Nightshades are fruits and vegetables, such as eggplant, white potatoes, tomatoes, and peppers. They also include citrus fruits such as oranges and grapefruits and can cause a reaction in some people. If you have a sensitivity to those foods, I recommend avoiding them. If you believe you are sensitive to nightshades and citrus fruits, do a 30-day elimination diet. Then, reintroduce those foods and track your symptoms.
Now you know which foods may cause sensitivity. Let’s explore the fruits and vegetables I recommend based on their color and benefits.
Red Vegetables and Fruits
Red fruits and red vegetables include beets, cherries, cranberries, pink grapefruit, pomegranates, radishes, and raspberries. More red vegetables are red apples, red grapes, red peppers*, red potatoes, strawberries, tomatoes*, watermelon, mulberries, and Aronia berries. You can obtain a healthy dose of many of these red vegetables and fruits from my Organic Reds formula.
Benefits: Supports a healthy inflammatory response and heart health and are free radical scavengers. Some studies suggest they also have anti-aging properties and can improve skin damage caused by the sun.13
Yellow & Orange Fruits and Vegetables
Fruits and vegetables include butternut squash, apricots, cantaloupe, carrots, grapefruit, lemons, mangoes, nectarines*, oranges*. Also, orange peppers*, papaya, peaches, pineapple, pumpkin, summer squash, sweet potatoes, tangerines*, yams, yellow apples, yellow peppers*, and yellow squash.
Benefits: Supports a healthy inflammatory response and eye health.
Green Vegetables and Fruits
Fruits and vegetables: Green vegetables include artichokes, asparagus, avocados, bok choy, broccoli, brussels sprouts, celery, and collard greens. Other green vegetables are cucumber, green cabbage, green grapes, green onions, green peppers*, kale, kiwi, limes, mustard greens, okra, pears, romaine lettuce, spinach, and zucchini.
Some specialty green vegetables and superfoods include Alkaline greens, which support detoxification and deliver a boost of antioxidants. Spirulina and chlorella are two green vegetables among the richest nutrient sources on the planet. For those of you who love efficiency, I included many of these superfoods in my Organic Greens powder formula.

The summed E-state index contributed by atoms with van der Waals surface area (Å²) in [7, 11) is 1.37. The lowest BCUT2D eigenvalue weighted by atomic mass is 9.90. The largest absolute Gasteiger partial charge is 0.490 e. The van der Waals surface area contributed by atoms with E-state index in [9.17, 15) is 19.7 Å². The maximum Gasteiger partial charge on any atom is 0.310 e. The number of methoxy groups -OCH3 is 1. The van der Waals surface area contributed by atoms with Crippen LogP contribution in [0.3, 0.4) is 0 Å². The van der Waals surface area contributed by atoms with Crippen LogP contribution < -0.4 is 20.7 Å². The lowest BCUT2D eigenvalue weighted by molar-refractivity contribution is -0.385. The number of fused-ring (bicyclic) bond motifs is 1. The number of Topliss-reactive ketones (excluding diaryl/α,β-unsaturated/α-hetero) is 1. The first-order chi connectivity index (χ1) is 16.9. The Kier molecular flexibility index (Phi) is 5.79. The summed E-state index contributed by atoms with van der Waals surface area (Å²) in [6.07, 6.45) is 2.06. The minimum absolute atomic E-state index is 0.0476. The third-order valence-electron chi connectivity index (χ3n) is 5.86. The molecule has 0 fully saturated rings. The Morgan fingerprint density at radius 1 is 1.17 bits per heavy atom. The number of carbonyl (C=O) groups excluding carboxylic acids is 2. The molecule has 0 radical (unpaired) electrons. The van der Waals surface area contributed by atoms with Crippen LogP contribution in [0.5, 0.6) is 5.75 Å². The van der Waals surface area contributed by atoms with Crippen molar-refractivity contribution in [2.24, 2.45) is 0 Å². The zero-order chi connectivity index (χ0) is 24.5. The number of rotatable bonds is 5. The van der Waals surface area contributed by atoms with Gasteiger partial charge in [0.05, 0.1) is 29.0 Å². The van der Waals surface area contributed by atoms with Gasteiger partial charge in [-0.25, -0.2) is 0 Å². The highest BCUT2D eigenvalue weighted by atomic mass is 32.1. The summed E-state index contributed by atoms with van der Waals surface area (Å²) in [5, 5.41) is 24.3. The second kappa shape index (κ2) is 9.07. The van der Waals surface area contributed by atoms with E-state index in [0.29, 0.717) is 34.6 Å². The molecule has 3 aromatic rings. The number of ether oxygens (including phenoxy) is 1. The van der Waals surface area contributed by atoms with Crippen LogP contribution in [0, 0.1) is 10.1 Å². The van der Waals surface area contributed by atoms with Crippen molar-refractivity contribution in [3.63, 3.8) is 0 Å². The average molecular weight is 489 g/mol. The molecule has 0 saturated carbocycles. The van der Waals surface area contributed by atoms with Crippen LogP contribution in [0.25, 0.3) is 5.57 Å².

Benefits: Supports a healthy inflammatory response and heart health.
Blue & Purple Fruits and Vegetables
Fruits and vegetables: Blackberries, blueberries, currants, dates, eggplant, purple grapes, purple grape juice, plums, prunes, purple figs, and raisins.
Benefits: Supports a healthy inflammatory response and brain function.14 Blueberries are powerful free radical fighters. Some studies suggest these foods support heart health. Research shows blue and purple vegetables lower the risk of developing Alzheimer’s disease and type 2 diabetes.15
White Fruits and Vegetables
Fruits and vegetables: bananas, cauliflower, garlic, Jerusalem artichoke, mushrooms, onion, potatoes*, parsnips, and shallots.
Benefits: Supports a healthy inflammatory response and brain function. Some studies have shown these foods also support heart health and gut health.
Note: Foods marked with * indicate those are foods you avoid if you have a sensitivity to them.
How to Get More Red and Green Vegetables
Unless you spend all your time preparing food, eating the rainbow in every meal can be challenging. That’s why I created Organic Greens and Organic Reds to help you attain your essential green vegetables and red vegetables.
Organic Greens powder includes green vegetables such as broccoli, kale, and spinach. These green vegetables are high in vitamins A and C, as well as magnesium, calcium, and iron. Adding more green leafy vegetables to your diet can support optimal brain health. Green vegetables also fight belly bloat, relieve stress, support bone health, and healthy aging, boost digestive enzymes, and tame toxins, among many other health benefits.